The National Retail Federation forecasts that retail sales during 2020 will increase somewhere between 3.5% and 4.1% to more than $3.9 trillion despite uncertainty created by the lingering trade war, the coronavirus and the presidential election.
“The nation’s record-long economic expansion is continuing, and consumers remain the drivers of that expansion,” NRF President Matthew Shay said.
“With gains in household income and wealth, lower interest rates and strong consumer confidence, we expect another healthy year ahead,” he added.
“There are always wild cards we cannot control like coronavirus and a politically charged election year. But when it comes to the fundamentals, our economy is sound and consumers continue to lead the way.”
Shay’s remarks came before news stories about the exponential growth of the Coronavirus across the globe along with the extent of its economic impact.
Preliminary results for 2019 show that retail sales grew 3.7% over 2018 to $3.79 trillion, just short of NRF’s forecast of at least 3.8% growth, which had to be based on incomplete data because of last year’s federal government shutdown.
The total includes online and other non-store sales, which were up 12.9% at $777.3 billion, beating NRF’s forecast of up to 12% growth. Other experts predict that ecommerce — currently representing 11% of total retail sales – will grow to as much as 30% over the next few years.
Based on NRF’s forecast, 2020 retail sales are expected to total between $3.93 trillion and $3.95 trillion. Online sales, which are included in the total, are expected to grow between 12% and 15% to between $870.6 billion and $893.9 billion.
NRF expects the overall economy to gain between 150,000 and 170,000 jobs per month in 2020,
compared with an average 175,000 in 2019. It believes unemployment – currently at 3.6% – should stay around 3.5%, and Gross domestic product will grow 1.9%, down from preliminary estimates of 2.3% in 2019.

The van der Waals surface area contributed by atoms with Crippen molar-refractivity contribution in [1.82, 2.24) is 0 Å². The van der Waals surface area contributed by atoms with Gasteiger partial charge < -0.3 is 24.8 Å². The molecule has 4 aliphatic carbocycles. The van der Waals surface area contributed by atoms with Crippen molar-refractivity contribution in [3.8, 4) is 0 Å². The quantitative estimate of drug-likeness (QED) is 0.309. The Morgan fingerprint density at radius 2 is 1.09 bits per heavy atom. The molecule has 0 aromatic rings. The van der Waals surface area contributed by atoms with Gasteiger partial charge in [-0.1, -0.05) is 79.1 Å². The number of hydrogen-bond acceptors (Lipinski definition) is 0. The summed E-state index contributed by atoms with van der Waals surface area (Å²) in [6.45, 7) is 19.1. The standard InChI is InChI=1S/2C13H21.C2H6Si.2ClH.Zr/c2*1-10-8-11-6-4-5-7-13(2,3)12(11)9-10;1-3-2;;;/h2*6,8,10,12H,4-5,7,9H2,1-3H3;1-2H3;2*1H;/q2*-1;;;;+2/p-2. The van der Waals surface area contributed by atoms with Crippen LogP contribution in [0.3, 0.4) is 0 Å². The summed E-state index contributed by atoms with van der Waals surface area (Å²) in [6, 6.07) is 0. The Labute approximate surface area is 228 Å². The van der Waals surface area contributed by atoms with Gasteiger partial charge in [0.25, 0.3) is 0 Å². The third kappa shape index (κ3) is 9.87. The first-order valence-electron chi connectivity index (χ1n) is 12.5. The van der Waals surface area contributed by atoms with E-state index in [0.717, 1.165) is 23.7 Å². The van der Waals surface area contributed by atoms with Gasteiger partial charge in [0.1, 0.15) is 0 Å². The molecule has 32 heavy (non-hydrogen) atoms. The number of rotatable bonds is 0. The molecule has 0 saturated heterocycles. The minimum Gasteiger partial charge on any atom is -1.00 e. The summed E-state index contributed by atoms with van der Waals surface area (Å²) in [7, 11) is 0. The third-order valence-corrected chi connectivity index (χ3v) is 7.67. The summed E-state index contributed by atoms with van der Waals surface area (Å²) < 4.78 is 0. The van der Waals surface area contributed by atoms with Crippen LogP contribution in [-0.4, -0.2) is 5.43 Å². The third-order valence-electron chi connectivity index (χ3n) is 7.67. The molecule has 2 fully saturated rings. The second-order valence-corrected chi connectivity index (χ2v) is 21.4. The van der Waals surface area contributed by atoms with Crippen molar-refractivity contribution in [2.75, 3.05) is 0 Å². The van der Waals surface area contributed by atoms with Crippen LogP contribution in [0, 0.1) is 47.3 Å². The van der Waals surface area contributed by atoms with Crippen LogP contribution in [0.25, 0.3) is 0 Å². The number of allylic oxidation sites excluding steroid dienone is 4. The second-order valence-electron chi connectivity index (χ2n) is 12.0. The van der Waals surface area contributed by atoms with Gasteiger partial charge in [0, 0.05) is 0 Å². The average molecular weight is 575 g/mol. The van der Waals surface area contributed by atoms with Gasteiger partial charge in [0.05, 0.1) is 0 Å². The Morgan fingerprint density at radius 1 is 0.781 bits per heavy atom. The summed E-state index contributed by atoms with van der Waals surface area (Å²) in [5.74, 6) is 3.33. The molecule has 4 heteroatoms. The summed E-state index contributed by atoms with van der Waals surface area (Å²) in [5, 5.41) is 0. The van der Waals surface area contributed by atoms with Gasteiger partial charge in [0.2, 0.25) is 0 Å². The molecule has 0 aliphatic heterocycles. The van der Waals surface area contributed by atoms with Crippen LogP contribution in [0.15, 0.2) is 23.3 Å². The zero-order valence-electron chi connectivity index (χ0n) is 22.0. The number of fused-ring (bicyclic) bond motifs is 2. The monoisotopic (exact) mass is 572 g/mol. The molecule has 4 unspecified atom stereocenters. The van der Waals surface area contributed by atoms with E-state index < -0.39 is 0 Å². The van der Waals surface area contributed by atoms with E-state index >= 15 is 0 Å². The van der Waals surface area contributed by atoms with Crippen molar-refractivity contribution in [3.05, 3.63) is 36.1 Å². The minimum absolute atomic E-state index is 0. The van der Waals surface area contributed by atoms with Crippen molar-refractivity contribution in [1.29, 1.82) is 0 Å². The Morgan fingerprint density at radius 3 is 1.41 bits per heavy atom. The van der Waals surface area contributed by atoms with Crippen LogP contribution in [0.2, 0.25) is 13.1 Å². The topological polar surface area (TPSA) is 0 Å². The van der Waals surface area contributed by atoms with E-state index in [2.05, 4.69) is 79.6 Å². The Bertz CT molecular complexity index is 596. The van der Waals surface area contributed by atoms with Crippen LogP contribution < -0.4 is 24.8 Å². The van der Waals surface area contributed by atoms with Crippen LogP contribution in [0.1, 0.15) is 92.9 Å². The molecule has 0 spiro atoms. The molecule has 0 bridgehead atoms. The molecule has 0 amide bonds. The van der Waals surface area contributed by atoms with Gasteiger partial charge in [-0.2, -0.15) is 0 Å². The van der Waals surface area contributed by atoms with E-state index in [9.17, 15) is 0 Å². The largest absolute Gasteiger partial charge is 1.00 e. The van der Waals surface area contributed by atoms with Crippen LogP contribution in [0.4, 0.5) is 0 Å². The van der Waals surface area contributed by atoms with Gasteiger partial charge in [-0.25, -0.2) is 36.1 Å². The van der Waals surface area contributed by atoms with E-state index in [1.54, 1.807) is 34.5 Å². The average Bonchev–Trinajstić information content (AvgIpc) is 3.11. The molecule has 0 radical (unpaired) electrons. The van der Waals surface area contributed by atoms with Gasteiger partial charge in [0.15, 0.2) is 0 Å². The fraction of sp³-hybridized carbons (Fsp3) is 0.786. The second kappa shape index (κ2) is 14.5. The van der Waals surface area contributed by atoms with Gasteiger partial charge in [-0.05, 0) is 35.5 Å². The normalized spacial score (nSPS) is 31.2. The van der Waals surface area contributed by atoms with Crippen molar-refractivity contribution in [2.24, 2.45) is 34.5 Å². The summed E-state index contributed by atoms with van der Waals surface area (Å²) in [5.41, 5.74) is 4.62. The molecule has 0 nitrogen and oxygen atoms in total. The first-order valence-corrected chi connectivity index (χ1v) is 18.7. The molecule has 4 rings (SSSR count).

“The economy is growing at a more modest pace, but the underlying economic fundamentals remain in place and are positive,” NRF Chief Economist Jack Kleinhenz said.
“Consumers remain upbeat and have the confidence to spend, and the steady wage growth that has come with the strong job market is fueling their spending. The state of the consumer is very healthy,” he added.
Kleinhenz noted that unemployment remains near a 50-year low. He added thatd low interest rates have spurred home buying and mortgage refinancing that should add to consumer spending on furniture and other home-related products. (This was before the Fed slashed rates further).
While disposable income has moderated recently, inflation has been low, and consumers have been confident enough to use their credit cards or savings to sustain their spending.
While consumers and small business owners are confident, corporate CEOs remain cautious over trade policy, he says, adding that further progress on a China trade agreement could boost the economy and accelerate corporate spending and hiring. Conversely, escalation of the trade war could discourage corporate investments.
Kleinhenz also says the potential policy outcomes associated with November’s elections could make consumers and businesses more cautious.
The forecast assumes that coronavirus does not become a global pandemic, but business confidence and retail sales could be impacted if factory shutdowns in China continue, particularly if delivery of holiday season merchandise is affected